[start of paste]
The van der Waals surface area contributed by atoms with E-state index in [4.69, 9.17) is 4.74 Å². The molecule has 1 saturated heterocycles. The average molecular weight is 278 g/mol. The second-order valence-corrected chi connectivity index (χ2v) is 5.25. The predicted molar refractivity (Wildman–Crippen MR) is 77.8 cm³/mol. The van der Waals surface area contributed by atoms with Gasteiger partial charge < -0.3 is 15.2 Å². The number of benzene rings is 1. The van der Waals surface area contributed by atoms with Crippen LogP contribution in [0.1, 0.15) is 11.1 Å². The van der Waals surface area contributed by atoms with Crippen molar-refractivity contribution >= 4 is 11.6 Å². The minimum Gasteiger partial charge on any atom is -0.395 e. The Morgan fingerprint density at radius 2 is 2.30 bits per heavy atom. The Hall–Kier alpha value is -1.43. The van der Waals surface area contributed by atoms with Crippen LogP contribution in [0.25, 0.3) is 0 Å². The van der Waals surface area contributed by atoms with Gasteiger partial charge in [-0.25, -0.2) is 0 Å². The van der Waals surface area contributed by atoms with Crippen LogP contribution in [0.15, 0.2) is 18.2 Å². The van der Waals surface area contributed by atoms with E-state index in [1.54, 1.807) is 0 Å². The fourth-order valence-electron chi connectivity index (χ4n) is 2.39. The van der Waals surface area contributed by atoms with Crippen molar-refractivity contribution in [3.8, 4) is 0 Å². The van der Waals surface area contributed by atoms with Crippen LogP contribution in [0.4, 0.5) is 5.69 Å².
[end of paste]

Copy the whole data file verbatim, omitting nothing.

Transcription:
The van der Waals surface area contributed by atoms with E-state index in [4.69, 9.17) is 4.74 Å². The molecule has 1 saturated heterocycles. The average molecular weight is 278 g/mol. The second-order valence-corrected chi connectivity index (χ2v) is 5.25. The predicted molar refractivity (Wildman–Crippen MR) is 77.8 cm³/mol. The van der Waals surface area contributed by atoms with Gasteiger partial charge < -0.3 is 15.2 Å². The number of benzene rings is 1. The van der Waals surface area contributed by atoms with Crippen LogP contribution in [0.1, 0.15) is 11.1 Å². The van der Waals surface area contributed by atoms with Crippen molar-refractivity contribution >= 4 is 11.6 Å². The minimum Gasteiger partial charge on any atom is -0.395 e. The Morgan fingerprint density at radius 2 is 2.30 bits per heavy atom. The Hall–Kier alpha value is -1.43. The van der Waals surface area contributed by atoms with Crippen LogP contribution in [0.25, 0.3) is 0 Å². The van der Waals surface area contributed by atoms with Gasteiger partial charge in [-0.25, -0.2) is 0 Å². The van der Waals surface area contributed by atoms with Crippen LogP contribution in [0.15, 0.2) is 18.2 Å². The van der Waals surface area contributed by atoms with E-state index in [1.54, 1.807) is 0 Å². The fourth-order valence-electron chi connectivity index (χ4n) is 2.39. The van der Waals surface area contributed by atoms with Crippen molar-refractivity contribution in [3.8, 4) is 0 Å². The van der Waals surface area contributed by atoms with Crippen LogP contribution in [0.4, 0.5) is 5.69 Å².